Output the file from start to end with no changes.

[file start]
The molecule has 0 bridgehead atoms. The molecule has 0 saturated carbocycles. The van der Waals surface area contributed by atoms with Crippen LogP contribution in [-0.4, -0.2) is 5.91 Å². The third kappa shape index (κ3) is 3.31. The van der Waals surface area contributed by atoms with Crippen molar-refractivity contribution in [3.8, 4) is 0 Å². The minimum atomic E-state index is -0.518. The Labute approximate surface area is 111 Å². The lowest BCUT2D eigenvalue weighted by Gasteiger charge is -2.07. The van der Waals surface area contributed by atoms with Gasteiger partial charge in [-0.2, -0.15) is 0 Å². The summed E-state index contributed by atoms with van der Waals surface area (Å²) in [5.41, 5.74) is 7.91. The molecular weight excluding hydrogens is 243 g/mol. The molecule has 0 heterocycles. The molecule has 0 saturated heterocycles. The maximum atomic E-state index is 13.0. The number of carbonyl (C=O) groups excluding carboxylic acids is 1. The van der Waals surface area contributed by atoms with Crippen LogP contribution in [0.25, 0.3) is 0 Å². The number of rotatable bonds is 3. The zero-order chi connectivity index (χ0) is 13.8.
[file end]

The molecule has 0 bridgehead atoms. The molecule has 0 saturated carbocycles. The van der Waals surface area contributed by atoms with Crippen LogP contribution in [-0.4, -0.2) is 5.91 Å². The third kappa shape index (κ3) is 3.31. The van der Waals surface area contributed by atoms with Crippen molar-refractivity contribution in [3.8, 4) is 0 Å². The minimum atomic E-state index is -0.518. The Labute approximate surface area is 111 Å². The lowest BCUT2D eigenvalue weighted by Gasteiger charge is -2.07. The van der Waals surface area contributed by atoms with Gasteiger partial charge in [-0.2, -0.15) is 0 Å². The summed E-state index contributed by atoms with van der Waals surface area (Å²) in [5.41, 5.74) is 7.91. The molecular weight excluding hydrogens is 243 g/mol. The molecule has 0 heterocycles. The molecule has 0 saturated heterocycles. The maximum atomic E-state index is 13.0. The number of carbonyl (C=O) groups excluding carboxylic acids is 1. The van der Waals surface area contributed by atoms with Crippen LogP contribution in [0.25, 0.3) is 0 Å². The number of rotatable bonds is 3. The zero-order chi connectivity index (χ0) is 13.8.